There's another good example of saying the year number fully in the US Constitution (Article VII):
Done in Convention by the Unanimous Consent of the States present the Seventeenth Day of September in the Year of our Lord one thousand seven hundred and Eighty seven and of the Independence of the United States of America the Twelfth In witness whereof We have hereunto subscribed our Names...
The US Constitution would have 1776 as year one, the first year of independence.
I've been a little curious about the usage of the quaint "in the year of the Republic" recently. This sort of epoch is said to be common in Taiwan, based on an East Asian tradition of dating in regnal years, as in contemporary Japan. The French Republican calendar used a similar epoch from 1793, and the positivist calendar had 1789 as the first year. Other examples are a little tricky to Google up, even if it was a common enough phrase. A court document cited here describes 1837 as the second year of the Republic (of Texas). But this system seems to be a source of confusion: 1938 would be the 163rd year of independence, and the 152nd year of the Republic. It's a confusion of cardinal and ordinal numbers; July 4, 1776, marked the completion of two centuries of American independence, even if something that happened in 1976 was "in the 201st year of independence."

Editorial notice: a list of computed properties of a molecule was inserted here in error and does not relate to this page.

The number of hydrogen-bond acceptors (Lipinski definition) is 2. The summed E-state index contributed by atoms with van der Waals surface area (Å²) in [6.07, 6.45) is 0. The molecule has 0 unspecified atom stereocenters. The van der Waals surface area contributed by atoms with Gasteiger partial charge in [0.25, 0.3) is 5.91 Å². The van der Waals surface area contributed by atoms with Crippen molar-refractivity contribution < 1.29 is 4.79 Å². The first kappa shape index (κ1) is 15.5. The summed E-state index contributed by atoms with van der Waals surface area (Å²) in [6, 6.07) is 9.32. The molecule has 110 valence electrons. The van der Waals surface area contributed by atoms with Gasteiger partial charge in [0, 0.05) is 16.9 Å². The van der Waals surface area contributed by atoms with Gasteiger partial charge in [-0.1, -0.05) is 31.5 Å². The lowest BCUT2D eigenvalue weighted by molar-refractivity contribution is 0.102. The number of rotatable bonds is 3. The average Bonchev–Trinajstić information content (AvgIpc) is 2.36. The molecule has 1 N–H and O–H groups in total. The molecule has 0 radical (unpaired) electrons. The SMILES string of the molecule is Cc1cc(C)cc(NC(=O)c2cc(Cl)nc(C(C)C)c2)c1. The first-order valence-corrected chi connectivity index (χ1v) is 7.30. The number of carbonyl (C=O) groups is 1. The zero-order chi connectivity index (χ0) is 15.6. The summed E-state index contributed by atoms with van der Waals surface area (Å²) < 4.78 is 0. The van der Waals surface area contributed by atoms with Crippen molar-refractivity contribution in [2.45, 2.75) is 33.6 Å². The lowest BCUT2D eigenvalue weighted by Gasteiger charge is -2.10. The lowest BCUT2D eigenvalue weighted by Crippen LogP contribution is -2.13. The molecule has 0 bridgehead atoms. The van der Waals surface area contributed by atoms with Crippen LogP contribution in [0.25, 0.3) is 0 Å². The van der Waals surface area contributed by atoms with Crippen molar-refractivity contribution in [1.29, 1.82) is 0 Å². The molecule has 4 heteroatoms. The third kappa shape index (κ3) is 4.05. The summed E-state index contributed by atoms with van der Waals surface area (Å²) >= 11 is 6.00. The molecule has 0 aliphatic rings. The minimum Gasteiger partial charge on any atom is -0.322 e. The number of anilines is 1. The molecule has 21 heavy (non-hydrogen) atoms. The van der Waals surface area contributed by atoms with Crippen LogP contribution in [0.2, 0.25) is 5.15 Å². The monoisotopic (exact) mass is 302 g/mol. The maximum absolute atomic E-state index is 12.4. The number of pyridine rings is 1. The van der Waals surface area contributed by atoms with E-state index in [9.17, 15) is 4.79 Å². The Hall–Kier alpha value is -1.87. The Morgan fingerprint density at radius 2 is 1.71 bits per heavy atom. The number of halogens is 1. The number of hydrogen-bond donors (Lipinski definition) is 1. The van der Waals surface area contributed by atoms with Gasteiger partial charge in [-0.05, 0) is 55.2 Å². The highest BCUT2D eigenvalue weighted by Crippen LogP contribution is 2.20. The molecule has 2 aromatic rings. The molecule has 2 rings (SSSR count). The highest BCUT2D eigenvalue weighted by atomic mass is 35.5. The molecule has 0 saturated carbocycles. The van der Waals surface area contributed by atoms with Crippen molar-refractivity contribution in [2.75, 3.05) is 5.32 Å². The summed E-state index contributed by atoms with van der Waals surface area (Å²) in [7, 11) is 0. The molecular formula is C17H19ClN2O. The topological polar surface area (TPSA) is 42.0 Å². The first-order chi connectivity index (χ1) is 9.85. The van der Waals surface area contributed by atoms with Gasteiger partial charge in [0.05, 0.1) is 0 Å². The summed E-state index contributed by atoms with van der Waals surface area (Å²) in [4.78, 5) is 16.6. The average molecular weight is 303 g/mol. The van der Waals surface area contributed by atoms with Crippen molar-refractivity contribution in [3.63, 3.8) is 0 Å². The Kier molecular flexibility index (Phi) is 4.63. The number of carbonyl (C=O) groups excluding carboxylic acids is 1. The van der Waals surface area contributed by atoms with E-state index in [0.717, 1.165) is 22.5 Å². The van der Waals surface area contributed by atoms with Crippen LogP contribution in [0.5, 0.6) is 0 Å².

So in 2010, we should say "in the 235th year of independence" and "in the 224th year of the Republic".